For now, gaming frequency is allocated in discrete counts with the value in games played annually.  These counts will be aggregated into 'Weekly', 'Bi-weekly', 'Monthly', 'Bi-Monthly', 'Quarterly', 'Infrequent ' buckets. 

The Historian component wraps up all of the reading, research, and project planning necessary for forming a well-read wargamer and successful period immersion.  Battle and uniform research, and period readings would be included.  Rules writing and scenario design could fall under this broad classification too.

Like Craftsman, Historian is qualified on 1-10 point scale. '1' is associated with the "Who, me read?" while '10' could represent the professional historian at the top of the scale.   

Finally, I will sneak in one more dimension into the profile.  That dimension will identify the Collector attribute by counting the number of painted figures one possesses.  This Collector Rating is qualified on a '1' to '10' scale. Distribution of the Collector ranking is:
  1. Less than 100 painted figures
  2. 101-500 painted figures
  3. 501-1,000 painted figures
  4. 1,001-2,500 painted figures
  5. 2,501-5,000 painted figures
  6. 5,001-10,000 painted figures
  7. 10,001-15,000 painted figures
  8. 15,001-20,000 painted figures
  9. 20,001-25,000 painted figures
  10. 25,000+ painted figures
Of course, collection size is positively correlated to length of time in the hobby or age but those potentially confounding factors will be overlooked for now.

Number of distinct projects might be another useful metric as a measure of a wargamer's collecting status.  The problem with using number of distinct projects is that a wargamer specializing in one or two periods may feel under-represented.  This could introduce bias.  For now, I stick to number of painted figures.  Since the Collector attribute is an augmentation to the Big Three, I will keep Collector as a secondary metric.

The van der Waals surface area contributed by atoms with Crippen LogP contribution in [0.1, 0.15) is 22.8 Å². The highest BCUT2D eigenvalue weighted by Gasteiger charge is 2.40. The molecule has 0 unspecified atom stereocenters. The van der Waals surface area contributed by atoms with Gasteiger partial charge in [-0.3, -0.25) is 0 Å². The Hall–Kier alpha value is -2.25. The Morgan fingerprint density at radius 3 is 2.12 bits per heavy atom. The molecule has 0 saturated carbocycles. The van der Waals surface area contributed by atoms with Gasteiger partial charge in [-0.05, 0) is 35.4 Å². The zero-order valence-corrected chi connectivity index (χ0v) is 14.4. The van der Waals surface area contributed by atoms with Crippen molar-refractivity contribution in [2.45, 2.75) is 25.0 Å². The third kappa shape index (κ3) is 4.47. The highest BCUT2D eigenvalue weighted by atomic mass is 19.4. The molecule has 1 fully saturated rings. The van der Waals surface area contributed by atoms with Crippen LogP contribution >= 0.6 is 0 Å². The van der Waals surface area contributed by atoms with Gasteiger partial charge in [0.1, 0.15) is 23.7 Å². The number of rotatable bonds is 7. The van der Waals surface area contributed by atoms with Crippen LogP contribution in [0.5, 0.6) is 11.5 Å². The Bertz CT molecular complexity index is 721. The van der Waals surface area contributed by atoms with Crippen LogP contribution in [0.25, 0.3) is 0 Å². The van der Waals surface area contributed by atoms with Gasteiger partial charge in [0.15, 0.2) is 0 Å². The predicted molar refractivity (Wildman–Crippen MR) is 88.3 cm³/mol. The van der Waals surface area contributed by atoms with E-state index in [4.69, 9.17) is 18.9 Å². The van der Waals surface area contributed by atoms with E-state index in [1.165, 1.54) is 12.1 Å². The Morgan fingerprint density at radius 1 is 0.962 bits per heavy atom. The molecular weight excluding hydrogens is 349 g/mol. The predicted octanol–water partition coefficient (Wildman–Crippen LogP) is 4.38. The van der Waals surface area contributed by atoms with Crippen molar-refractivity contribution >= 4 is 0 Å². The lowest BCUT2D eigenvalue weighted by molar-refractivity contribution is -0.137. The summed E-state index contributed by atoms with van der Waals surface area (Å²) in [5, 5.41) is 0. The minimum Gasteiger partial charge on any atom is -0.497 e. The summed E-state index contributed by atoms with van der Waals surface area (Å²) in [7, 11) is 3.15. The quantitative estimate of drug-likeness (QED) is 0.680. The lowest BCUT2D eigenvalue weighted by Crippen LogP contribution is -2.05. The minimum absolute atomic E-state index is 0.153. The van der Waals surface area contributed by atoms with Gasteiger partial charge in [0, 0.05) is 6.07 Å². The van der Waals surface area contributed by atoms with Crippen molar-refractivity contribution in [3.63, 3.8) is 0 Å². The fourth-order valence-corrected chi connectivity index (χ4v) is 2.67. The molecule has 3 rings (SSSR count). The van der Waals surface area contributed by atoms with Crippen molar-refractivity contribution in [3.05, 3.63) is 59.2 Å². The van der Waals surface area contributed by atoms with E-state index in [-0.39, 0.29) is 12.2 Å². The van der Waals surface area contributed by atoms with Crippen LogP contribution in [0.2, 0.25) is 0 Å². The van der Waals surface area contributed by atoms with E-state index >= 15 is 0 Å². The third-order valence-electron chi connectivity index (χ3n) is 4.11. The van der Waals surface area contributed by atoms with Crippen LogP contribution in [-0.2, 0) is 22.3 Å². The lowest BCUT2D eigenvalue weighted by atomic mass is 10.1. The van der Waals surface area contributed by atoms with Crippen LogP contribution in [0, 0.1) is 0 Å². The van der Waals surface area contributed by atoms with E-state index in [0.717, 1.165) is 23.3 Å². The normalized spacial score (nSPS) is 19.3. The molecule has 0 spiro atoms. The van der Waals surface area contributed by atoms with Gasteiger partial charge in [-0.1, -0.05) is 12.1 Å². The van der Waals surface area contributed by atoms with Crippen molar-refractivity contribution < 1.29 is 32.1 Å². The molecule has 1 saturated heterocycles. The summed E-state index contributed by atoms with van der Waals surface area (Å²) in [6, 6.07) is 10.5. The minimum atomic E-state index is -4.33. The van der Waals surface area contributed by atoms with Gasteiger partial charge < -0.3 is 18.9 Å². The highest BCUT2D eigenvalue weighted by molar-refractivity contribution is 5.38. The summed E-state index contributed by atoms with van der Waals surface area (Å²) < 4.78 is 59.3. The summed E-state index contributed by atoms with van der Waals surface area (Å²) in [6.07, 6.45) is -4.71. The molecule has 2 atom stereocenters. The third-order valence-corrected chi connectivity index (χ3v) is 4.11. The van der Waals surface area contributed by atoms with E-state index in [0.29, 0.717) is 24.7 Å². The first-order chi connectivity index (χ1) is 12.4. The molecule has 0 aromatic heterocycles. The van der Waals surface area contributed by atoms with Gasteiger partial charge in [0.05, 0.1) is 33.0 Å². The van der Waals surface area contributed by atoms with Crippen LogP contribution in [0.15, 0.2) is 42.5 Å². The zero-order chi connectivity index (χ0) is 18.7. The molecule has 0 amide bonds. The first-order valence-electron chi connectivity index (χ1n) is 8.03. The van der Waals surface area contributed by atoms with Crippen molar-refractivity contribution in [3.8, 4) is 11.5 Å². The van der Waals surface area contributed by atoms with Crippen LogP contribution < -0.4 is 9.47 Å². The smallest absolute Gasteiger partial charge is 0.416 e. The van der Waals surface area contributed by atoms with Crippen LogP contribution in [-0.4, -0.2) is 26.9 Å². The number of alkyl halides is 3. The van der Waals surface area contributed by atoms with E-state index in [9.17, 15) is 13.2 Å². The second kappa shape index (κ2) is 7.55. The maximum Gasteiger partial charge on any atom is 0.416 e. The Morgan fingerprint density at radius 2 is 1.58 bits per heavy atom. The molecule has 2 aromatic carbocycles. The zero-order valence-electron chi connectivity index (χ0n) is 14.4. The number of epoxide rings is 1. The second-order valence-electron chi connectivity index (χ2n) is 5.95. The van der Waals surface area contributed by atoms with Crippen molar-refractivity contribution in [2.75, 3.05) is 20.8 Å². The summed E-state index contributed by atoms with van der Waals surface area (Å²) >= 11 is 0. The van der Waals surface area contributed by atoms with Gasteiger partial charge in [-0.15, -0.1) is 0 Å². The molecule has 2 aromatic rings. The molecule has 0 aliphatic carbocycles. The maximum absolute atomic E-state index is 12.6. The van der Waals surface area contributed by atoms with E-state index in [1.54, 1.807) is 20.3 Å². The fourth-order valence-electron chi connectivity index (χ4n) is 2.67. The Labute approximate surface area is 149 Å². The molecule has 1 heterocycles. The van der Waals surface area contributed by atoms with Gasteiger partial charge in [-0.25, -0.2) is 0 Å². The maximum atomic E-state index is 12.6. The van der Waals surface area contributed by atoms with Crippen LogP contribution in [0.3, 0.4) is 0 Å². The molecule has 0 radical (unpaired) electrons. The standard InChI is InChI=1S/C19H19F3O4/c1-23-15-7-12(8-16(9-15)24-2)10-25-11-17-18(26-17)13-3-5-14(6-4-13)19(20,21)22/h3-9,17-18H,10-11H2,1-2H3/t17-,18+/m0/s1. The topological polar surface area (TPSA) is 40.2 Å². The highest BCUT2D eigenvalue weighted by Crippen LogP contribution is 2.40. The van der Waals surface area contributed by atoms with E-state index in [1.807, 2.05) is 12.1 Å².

For demonstration purposes, I put in my own data (JRF) and then added five random wargamer profiles to populate the graph.  Raw data below:

 User   History  Craft  Game_Freq   Size 
 JRF         7         6             6            9 
 WG01     5          8           12            3 
 WG02     3          4           26            6 
 WG03     4          1           52            8 
 WG04     2          9             4            1
 WG05     6          5             2            4  

For JRF, I plugged in the following values: History=7, Craft=6, Game_Freq= 6, Size=9.  My rationale for each rating is,
  • History (7) - consider myself an above average history buff with a large library, curious mind, and good research skills.  Would not consider diving into a new gaming period without hitting the books first.
  • Craft (6) - I enjoy painting and modeling and prefer doing it myself but results are not to the level of museum quality that many of my colleagues produce.  Quantity has an edge over Quality.
  • Game_Freq (6) - while I would enjoy gaming on a monthly basis and often average 12 games per year, six games per year is more realistic.
  • Size (9) - with a collection of about 22,000 figures, I fall within the '9' category.  
With the preliminaries in-hand, how would this analysis appear in graphic form?  My initial thoughts prompted the diagram shown below in Figure 1.
From the diagram, JRF-9 ('-9' suffix denotes collection size and corresponds to the size of the bubble) is the large pink circle, centered at Historian=7 and Craftsman=6, signifying a large collection and bi-monthly gaming attendance.

I think an interesting exercise would be to have readers submit their Wargamer Attributes as specified above in the dimension-reduction exercise.  Then, this collection of gamer attributes could be appended into the graphic.  I, for one, would be curious to see where others place themselves within the broadly defined spectrum.